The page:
Pharmaceutical Technology - October 2021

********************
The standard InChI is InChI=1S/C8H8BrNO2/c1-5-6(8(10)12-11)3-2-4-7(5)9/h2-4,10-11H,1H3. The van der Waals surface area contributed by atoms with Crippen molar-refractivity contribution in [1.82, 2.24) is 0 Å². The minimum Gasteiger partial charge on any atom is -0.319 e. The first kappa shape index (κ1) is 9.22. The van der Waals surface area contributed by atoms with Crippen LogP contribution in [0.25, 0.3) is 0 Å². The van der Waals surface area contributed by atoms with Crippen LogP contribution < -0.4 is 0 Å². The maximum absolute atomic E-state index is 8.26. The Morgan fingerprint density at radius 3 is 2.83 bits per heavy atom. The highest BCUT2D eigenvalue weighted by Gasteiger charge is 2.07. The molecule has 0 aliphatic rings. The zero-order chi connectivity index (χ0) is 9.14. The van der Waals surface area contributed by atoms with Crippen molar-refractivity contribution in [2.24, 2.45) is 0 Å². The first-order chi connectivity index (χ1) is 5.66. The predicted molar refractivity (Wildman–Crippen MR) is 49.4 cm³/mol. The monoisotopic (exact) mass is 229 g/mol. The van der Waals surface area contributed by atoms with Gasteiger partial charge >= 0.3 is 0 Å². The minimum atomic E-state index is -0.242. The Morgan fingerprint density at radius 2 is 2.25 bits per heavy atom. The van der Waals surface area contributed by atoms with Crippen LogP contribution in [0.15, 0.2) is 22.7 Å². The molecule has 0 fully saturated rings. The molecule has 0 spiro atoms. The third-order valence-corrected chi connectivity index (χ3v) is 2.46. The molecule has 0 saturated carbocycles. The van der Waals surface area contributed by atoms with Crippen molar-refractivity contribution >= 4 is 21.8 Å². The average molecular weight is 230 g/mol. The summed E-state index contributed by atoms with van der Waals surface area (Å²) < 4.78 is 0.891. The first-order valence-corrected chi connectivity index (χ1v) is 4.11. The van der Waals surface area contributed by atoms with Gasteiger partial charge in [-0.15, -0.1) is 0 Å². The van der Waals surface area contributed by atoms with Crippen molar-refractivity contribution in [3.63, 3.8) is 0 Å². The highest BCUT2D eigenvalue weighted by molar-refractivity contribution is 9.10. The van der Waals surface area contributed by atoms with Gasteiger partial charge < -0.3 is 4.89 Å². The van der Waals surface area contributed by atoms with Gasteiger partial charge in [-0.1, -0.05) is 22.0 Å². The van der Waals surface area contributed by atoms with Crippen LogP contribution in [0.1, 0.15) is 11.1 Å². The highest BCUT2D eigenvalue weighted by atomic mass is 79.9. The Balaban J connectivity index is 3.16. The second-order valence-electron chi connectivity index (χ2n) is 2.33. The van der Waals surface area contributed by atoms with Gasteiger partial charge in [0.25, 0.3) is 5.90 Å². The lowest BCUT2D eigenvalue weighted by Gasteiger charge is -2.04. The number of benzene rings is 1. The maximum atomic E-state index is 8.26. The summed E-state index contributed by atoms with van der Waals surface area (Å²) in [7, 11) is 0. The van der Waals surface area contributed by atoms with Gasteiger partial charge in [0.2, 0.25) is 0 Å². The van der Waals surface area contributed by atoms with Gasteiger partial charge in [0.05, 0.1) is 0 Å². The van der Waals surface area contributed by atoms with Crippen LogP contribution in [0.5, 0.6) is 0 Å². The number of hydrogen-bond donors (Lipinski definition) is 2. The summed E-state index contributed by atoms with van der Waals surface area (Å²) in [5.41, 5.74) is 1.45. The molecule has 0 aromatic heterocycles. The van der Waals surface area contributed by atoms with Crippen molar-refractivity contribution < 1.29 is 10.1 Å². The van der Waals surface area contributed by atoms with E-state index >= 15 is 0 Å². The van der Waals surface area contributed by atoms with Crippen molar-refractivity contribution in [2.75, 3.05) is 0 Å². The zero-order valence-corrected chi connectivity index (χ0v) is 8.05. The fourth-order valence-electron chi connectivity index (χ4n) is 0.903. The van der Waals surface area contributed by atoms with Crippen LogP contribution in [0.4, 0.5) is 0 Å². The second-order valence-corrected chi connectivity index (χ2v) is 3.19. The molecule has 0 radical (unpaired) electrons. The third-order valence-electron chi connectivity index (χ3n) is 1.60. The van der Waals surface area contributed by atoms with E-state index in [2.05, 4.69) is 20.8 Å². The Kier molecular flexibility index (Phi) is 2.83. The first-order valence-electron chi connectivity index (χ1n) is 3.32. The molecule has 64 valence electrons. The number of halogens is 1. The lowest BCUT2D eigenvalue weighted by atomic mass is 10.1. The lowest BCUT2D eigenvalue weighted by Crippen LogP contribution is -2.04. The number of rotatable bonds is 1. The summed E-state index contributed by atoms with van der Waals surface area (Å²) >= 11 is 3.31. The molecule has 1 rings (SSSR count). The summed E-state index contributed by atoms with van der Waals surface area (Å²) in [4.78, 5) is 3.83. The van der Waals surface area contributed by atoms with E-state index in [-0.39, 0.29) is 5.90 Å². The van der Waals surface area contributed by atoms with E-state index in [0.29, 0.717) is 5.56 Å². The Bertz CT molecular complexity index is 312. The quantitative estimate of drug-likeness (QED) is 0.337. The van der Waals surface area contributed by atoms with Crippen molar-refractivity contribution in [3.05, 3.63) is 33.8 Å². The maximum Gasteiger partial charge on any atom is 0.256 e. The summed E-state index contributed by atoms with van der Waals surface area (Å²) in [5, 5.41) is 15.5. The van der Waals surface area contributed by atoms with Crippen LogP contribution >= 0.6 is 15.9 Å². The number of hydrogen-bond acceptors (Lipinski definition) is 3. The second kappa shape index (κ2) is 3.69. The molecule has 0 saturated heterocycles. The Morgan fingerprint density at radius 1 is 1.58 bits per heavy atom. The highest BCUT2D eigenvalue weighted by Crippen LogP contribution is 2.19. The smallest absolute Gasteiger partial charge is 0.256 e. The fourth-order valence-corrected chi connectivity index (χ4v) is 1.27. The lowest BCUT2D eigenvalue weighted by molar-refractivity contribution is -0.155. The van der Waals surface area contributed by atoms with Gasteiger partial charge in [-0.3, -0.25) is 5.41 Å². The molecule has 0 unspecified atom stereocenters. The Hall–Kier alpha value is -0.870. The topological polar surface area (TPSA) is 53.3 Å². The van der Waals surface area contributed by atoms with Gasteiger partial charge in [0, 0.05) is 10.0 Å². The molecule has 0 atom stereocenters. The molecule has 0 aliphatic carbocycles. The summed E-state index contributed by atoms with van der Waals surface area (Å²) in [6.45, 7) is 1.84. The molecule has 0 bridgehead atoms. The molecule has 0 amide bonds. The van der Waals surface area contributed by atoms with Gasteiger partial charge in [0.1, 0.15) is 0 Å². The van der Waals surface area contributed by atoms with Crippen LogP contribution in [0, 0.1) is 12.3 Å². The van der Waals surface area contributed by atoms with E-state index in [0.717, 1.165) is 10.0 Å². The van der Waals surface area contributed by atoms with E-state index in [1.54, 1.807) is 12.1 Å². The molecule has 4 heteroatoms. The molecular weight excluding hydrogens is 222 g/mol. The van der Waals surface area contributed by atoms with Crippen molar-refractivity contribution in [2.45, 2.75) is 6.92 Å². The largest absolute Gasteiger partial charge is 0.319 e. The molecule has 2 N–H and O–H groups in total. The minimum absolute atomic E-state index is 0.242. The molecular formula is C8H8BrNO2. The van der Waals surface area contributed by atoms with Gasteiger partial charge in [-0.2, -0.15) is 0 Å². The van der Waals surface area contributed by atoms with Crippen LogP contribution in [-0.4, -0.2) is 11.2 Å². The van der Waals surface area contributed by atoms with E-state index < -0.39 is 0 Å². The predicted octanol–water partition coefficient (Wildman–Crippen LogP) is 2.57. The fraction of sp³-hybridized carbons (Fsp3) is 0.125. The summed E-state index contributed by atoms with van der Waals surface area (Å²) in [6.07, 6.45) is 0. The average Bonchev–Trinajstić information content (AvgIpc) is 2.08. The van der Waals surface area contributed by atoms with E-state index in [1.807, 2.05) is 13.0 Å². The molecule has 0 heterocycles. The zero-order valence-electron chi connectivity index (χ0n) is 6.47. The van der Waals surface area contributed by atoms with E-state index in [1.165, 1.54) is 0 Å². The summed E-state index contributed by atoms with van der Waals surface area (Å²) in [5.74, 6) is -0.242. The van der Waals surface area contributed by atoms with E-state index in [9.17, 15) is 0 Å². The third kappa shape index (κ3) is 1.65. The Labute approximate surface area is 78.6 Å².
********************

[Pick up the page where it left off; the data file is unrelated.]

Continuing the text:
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52 Pharmaceutical Technology APIs, EXCIPIENTS, AND MANUFACTURING eBOOK 2021 P h a r mTe c h . c o m Development Each bond in a molecule absorbs photons with a dis- crete wavelength, causing a change in its electronic configuration. Having knowledge of this prior to activation allows chemists to finely tune reactions for the required transformation. These light sources, however, required filters to narrow the wavelength bandwidth, and over irradiation of the reaction mixture often led to decomposition of starting ma- terials and products, resulting in the formation of byproducts via undesired reaction pathways. There has been a surge in research in this area of chemistry and, over the past 15 years, the de- velopment of single—or near enough monochro- matic—wavelength light-emitting diodes (LEDs). LEDs have emerged as a more economical and environmentally friendly alternative to broad spectrum lamps for activating molecules or func- tional groups of interest. Not all organic molecules are photoactive, so the field of photochemistry has moved on to include the use of valuable or- ganic and transition metal photocatalysts such as tris(bipyridine)ruthenium(II) [Ru(bpy) 3 ] 2+ to aid the desired process (5). The photoexcited catalyst generates reactive radicals of the starting materials, therefore offering an alternative reaction pathway via homolytic bond cleavage and single electron transfer processes. Photochemistry—with or with- out a photocatalyst—tuned to a specific wavelength can therefore provide access to transformations in which the user can make and break bonds in a unique fashion. This not only allows for cleaner reaction mixtures that are easier to purify, but also reduces the number of steps required to get to the desired product. Photochemistry also allows access to chemistries that cannot easily be achieved using round bottom f lasks and traditional methods. For example, photocatalyzed carbon–hydrogen (C–H) activation methods have expanded the range of available chemistry for this technique while reduc- ing the number of reagents required. Flow photochemistry reactors to the rescue Parallel to the increasing awareness of new photo- chemistry methods is the growing use of modern flow chemistry techniques to enhance the control of these reactions. Chemists ask many questions when it comes to planning experiments, from specifics about reaction conditions—based on the stereoelectronic properties of the molecules involved and the experi- mental set-up—to the analysis and purification of the target product. They also follow trends of new techniques, transformations, and catalysts, which is exactly what has happened in the area of continuous flow photochemistry, where its uptake is reflected in the dramatic increase of publications and conferences in recent years (1). Benefits of flow photochemistry The benefits of f low chemistry over traditional batch techniques are widely known, and these benefits translate equally to f low photochemis- try. Most of the benefits offered by f low chemistry come from the precise control of reaction param- eters, such as temperature, mixing, stoichiometry, and reaction times, in a chemical reaction. In a f low photochemistry reactor, this control can be further increased over traditional batch photo- chemical techniques by improved irradiation of the reaction for better selectivity, reaction scal- ability, and reproducibility. It is also possible to control reaction exposure times to prevent over ir- radiating, minimize product degradation, and pre- vent unwanted side reactions. Further benefits of particular importance include the increased safety

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